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Westbound Shipping Slows as Workers Race Cold Weather to Fix Lock

October 22, 1985

THOROLD, Ontario (AP) _ The flow of ships west from the Atlantic Ocean into the St. Lawrence Seaway is slowing as shippers wait for the repair of a collapsed lock wall in the Welland Canal, officials say.

Preliminary repairs on the lock have progressed faster than expected, but officials said Monday they will nonetheless extend the blocked waterway’s season to clear an expected large shipping backlog.

Gay Hemsley, spokeswoman for the Canadian St. Lawrence Seaway Authority in Ottawa, said initial repairs should be completed late today or early Wednesday. Her estimate, made Monday, is two to three days sooner than officials offered Saturday.

Steel braces are being put into place to shore up the lock walls, and when 12 of them are installed the lock will be drained, said Malcolm Campbell, vice-president of the seaway’s western region.

After the first phase, contractors plan to rebuild the dilapidated wall and refill the Welland Canal’s No. 7 lock, Mrs. Hemsley said.

Despite the updated work schedule, Mrs. Hemsley said officials remain unsure when permanent repairs will be made so shipping can resume through the eight-lock canal 30 miles west of Buffalo, N.Y. The Canadians maintain the Welland Canal while the rest of the seaway is jointly run by the United States and Canada.

A 45-yard-long chunk of concrete fell out from the lock’s west wall last Monday, trapping a ship that was later freed from the lock.

Mrs. Hemsley said at one end of the 26-mile canal, connecting lakes Erie and Ontario and bypassing Niagara Falls, 32 northbound ships are anchored. Another 22 southbound ships are idled at the canal’s other end.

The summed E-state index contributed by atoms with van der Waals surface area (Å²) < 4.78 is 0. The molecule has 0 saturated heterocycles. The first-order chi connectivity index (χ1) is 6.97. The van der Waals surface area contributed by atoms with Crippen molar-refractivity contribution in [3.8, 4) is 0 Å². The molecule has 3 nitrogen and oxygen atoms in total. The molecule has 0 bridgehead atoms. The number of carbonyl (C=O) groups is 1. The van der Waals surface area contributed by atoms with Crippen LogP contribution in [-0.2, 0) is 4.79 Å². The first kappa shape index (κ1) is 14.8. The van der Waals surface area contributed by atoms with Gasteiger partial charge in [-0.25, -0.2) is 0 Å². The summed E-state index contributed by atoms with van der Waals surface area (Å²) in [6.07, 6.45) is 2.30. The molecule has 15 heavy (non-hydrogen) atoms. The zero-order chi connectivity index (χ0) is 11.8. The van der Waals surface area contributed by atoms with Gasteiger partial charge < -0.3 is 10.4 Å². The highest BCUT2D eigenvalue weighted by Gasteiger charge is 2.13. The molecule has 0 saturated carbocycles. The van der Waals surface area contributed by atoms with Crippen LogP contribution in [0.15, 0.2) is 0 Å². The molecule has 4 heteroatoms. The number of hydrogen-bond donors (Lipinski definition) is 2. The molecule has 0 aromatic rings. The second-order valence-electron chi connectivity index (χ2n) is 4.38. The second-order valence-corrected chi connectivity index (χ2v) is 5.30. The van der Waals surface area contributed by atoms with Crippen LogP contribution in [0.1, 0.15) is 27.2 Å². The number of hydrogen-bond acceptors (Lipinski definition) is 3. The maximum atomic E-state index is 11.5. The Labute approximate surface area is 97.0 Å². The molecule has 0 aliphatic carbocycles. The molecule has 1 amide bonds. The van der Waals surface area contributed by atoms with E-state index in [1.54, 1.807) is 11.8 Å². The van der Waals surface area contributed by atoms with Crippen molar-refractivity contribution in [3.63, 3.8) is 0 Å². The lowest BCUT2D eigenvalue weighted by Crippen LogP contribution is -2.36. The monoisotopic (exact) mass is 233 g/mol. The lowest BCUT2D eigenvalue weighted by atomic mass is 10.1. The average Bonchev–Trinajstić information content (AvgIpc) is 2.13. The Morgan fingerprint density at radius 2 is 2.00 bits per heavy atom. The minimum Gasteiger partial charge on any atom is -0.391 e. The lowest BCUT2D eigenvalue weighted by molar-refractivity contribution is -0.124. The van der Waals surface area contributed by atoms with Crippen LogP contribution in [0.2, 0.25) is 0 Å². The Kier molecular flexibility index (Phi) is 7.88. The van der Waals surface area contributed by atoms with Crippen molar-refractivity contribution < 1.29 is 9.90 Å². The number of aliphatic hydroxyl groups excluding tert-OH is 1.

She said the seaway will extend its shipping season past the traditional Dec. 30 closing date to clear the anticipated backlog. Arrival of prolonged freezing temperatures and the formation of ice in the waterway will determine how long the seaway remains open, Mrs. Hemsley said.

She said she could not provide an estimate of how many ships were in the seaway as a whole, but shippers reported that at least 90 were idled.

In addition to the 54 ships anchored at Welland, 38 ships have passed through two locks at Massena, N.Y. going west since last Monday, according to Deputy Chief Engineer John Adams.

″I think it’s slowing down of course because of the incident,″ said Adams of the overall shipping rate. ″There are ships in Montreal Harbor. They are going to wait until they get word from their agents or companies that they can move again.″

On Monday, Canadian Transport Minister Don Mazankowski defended his government’s maintenance of the locks. Several American transportation officials had claimed the failure of the Canadians to adequate maintain the locks caused last week’s collapse.

Mazankowski said, however, that more than $16 million a year has been spent on seaway maintenance during each of the last three years.

Since the wall caved in, huge shipments of grain have been halted during the annual seasonal rush to get grain from Canadian and American Midwestern brokers to market. In the other direction, winter supplies meant for Midwest ports are facing lengthy delays.

Since the collapse, more than 1,000 shiphands have been reported furloughed. Idled ships cost between $10,000 and $20,000 a day per ship. At that rate, total losses are already exceeding $1 million a day.

Most of the affected shipments are of grain, including $5 million worth bound for the Soviet Union.

Port officials in Duluth, Minn., said Monday that city’s economy will suffer at least a $5 million setback because of the blockage. The breakdown could also erode confidence in the Great Lakes shipping industry and encourage companies to move international cargo by rail or river barge to ports on the Gulf of Mexico or the Pacific, port authorities said.

Last November, 165 ships were trapped in the seaway for up to 18 days when a lift-bridge failed at Valleyfield, Quebec.

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